Baby’s Perfect First Food: Eggs (And The Best Way to Boil an Egg)

Post by Contriburing Writer, Beth

Feeding a baby solids can be an intimidating step in their development. Which foods, when, how much? There is one food that is simple and easy and not even requiring a recipe, which, shockingly both the medical community and the real food community have begun to agree upon: eggs.

Canada’s health officials have recently released new recommendations for baby’s first foods that are much more aligned with the real food movement. The new guidelines include meat and meat alternatives from the get-go, instead of waiting until much later, as was previously recommended.

Unfortunately they are still advising cereal (which is nutritionally void and highly processed), and failing to recognize the importance of real sea salt and healthy fats. Despite this, the good news is that the new recommendation lines up with what traditional cultures have been feeding their babies for generations: egg yolk.

The Weston A. Price Foundation advises egg yolks also, and reminds us that eggs are rich in choline, good cholesterol, and iron, which are all incredibly important for baby’s developing brain. Pastured eggs from chickens that peck around in the dirt eating bugs and such are best, and have a higher nutritional profile than their grocery-store counterparts.

It has long been advised to avoid egg whites until after baby is a year old due to the risk of allergy, but some doctors and studies are now saying it doesn’t matter. Either way, the egg yolk is a highly nutritious choice for baby’s first food.

I’ve been married for 10 years this spring, and I’ve been boiling eggs the same way for at least that long: throw them in a pot and boil the heck out of them for about 10 minutes.

photo source

Thankfully, I recently figured out the formula for making the perfect hard-boiled eggs. These tricks produce a perfect hard-boiled egg that is easy to peel – what more could you ask for? Here’s how you do it:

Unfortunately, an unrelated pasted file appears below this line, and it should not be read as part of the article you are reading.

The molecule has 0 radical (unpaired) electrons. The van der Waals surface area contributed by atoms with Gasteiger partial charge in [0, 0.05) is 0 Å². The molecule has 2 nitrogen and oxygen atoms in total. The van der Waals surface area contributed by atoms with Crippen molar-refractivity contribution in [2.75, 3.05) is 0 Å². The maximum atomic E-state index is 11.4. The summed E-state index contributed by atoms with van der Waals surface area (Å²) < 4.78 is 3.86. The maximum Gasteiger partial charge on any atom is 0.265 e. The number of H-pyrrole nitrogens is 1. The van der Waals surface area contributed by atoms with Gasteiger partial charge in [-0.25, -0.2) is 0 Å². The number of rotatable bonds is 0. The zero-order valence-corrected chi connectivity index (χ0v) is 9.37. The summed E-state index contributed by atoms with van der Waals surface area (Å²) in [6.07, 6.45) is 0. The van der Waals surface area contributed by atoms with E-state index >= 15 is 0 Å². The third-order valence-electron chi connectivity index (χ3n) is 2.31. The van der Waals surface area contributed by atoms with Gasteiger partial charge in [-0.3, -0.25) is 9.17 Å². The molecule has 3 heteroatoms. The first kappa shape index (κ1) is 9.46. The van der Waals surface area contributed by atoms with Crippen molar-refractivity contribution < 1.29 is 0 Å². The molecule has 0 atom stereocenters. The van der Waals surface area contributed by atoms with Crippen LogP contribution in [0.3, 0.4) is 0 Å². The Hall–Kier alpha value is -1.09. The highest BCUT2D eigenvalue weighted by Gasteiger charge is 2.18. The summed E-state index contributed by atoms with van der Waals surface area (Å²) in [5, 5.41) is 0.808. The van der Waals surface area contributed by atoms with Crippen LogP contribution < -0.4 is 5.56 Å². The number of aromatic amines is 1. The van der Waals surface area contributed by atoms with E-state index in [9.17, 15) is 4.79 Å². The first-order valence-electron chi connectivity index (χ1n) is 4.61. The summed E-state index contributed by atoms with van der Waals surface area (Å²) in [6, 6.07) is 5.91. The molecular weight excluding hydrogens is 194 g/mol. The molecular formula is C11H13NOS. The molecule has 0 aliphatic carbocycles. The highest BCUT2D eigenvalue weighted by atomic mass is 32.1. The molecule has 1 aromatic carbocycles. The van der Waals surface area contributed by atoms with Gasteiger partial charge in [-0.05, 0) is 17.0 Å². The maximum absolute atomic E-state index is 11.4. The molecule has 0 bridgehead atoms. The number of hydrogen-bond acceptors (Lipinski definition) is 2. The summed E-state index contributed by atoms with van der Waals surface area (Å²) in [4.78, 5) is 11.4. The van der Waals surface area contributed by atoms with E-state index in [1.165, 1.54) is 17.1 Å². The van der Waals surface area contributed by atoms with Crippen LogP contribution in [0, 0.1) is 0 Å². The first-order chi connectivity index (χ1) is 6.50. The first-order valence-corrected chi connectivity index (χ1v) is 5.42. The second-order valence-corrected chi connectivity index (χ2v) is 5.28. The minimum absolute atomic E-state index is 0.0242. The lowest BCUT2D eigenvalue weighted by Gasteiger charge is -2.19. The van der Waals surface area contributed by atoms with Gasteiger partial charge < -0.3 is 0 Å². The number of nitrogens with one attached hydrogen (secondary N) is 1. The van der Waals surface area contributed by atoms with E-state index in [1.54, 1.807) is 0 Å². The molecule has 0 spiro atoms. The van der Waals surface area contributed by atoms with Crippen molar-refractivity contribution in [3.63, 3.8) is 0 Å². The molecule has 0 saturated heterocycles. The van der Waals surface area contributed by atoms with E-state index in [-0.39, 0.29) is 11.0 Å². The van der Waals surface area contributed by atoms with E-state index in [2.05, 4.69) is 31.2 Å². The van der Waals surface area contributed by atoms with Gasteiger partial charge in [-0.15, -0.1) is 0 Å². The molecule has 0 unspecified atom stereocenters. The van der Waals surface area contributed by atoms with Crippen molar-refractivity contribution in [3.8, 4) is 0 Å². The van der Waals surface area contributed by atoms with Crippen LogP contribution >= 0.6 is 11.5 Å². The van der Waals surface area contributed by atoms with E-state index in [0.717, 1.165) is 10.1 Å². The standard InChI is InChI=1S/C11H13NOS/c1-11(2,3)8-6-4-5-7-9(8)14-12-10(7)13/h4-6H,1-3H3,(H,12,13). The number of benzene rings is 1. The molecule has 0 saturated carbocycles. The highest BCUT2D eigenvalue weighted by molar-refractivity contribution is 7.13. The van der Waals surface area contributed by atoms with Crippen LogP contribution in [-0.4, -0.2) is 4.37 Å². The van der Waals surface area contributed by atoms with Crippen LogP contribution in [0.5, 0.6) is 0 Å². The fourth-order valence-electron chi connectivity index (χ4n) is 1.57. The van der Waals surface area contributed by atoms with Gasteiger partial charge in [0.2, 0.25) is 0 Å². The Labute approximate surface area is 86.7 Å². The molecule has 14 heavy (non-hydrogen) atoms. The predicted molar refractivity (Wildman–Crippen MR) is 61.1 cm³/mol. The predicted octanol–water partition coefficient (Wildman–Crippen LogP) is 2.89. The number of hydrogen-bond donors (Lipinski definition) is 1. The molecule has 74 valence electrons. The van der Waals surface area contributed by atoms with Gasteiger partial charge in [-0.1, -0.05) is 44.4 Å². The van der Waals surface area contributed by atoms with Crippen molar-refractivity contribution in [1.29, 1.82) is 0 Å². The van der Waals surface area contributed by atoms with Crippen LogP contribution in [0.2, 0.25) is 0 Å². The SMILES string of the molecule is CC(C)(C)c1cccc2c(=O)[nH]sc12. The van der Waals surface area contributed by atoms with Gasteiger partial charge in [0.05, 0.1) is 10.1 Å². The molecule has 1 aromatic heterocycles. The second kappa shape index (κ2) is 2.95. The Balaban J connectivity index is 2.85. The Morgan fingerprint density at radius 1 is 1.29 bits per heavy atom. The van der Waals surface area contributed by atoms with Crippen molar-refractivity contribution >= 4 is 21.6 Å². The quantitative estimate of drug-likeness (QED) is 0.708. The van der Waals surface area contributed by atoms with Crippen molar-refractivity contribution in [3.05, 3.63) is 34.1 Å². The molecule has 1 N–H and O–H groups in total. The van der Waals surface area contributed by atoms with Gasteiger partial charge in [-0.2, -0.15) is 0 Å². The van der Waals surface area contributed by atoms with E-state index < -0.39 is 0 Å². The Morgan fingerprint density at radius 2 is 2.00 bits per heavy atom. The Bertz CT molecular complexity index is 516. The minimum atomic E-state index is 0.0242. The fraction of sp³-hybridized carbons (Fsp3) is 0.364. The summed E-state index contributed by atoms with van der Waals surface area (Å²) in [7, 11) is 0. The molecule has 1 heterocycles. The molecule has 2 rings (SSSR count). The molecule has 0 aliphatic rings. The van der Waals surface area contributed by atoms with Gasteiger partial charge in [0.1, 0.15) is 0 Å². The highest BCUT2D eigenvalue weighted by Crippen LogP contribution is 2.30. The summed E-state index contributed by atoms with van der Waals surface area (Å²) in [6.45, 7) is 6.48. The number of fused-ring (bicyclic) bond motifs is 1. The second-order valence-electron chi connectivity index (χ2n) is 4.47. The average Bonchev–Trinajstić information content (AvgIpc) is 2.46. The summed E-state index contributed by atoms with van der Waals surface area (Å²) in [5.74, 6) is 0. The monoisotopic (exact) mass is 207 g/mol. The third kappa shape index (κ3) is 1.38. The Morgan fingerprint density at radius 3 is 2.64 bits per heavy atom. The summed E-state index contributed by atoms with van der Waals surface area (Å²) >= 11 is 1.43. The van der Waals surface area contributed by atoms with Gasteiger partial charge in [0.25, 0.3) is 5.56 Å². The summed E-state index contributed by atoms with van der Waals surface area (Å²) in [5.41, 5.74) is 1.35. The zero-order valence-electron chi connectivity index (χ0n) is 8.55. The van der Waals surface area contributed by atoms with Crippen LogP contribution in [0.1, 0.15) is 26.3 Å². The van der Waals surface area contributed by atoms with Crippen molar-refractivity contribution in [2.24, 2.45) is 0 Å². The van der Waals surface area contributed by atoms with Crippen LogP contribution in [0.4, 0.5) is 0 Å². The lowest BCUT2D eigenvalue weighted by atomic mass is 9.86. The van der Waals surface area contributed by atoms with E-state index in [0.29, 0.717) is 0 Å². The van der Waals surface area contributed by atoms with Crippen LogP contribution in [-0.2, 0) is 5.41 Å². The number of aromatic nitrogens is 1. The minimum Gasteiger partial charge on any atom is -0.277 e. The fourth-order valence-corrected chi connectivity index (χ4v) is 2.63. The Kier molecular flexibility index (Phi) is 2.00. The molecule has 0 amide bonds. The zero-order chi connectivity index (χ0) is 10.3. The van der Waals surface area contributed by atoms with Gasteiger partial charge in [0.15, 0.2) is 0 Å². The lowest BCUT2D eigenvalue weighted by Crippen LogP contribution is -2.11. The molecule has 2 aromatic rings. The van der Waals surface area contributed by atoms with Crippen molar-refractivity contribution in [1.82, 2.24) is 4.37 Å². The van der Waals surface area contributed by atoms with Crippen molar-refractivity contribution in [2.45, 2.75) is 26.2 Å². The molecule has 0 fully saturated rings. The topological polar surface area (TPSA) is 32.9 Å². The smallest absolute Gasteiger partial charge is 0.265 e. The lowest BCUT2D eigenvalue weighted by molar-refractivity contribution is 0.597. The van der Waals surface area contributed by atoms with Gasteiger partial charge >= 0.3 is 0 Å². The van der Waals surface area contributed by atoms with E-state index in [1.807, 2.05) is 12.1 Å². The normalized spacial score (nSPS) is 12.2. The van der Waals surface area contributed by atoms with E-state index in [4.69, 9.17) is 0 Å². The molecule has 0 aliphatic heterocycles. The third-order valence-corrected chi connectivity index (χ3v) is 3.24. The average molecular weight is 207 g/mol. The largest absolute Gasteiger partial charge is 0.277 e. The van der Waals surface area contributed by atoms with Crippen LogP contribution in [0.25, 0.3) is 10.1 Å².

1) Place eggs in the pot, with enough water to almost cover them.

2) Add a 1/4 teaspoon or so of baking soda.

3) Bring to a boil.

4) Immediately remove the pot from the heat, put a lid on it.

4) Set the timer for 12 minutes.

5) Drain, fill with cold water, wait one minute.

6) Drain again, peel, enjoy!

The baking soda weakens the membrane under the shell, which makes them easier to peel, and the slower cooking allows them to cook more gently and evenly, avoiding that awful grey ring that you sometimes find in hard-boiled eggs.

Cut the egg in half, take out the yolk, and serve to baby however you want! I like to smoosh it a little with some breastmilk, or just put it on the tray whole for baby to explore and mash.

Eggs are a nutritious choice for the whole family, and you can serve them to your baby with confidence!

What foods do you feed your babies when they’re starting solids?

Beth blogs at Red & Honey, a lifestyle blog for the naturally-minded homemaker. She recently began a passionate love affair with coffee and her life will never be the same. She has had three babies in less than four years, is a professional laundry-avoider, and loves to stay up way too late making weird stuff from scratch that normal people tend to just buy in a store. Hence, the coffee.

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9 comments to Baby’s Perfect First Food: Eggs (And The Best Way to Boil an Egg)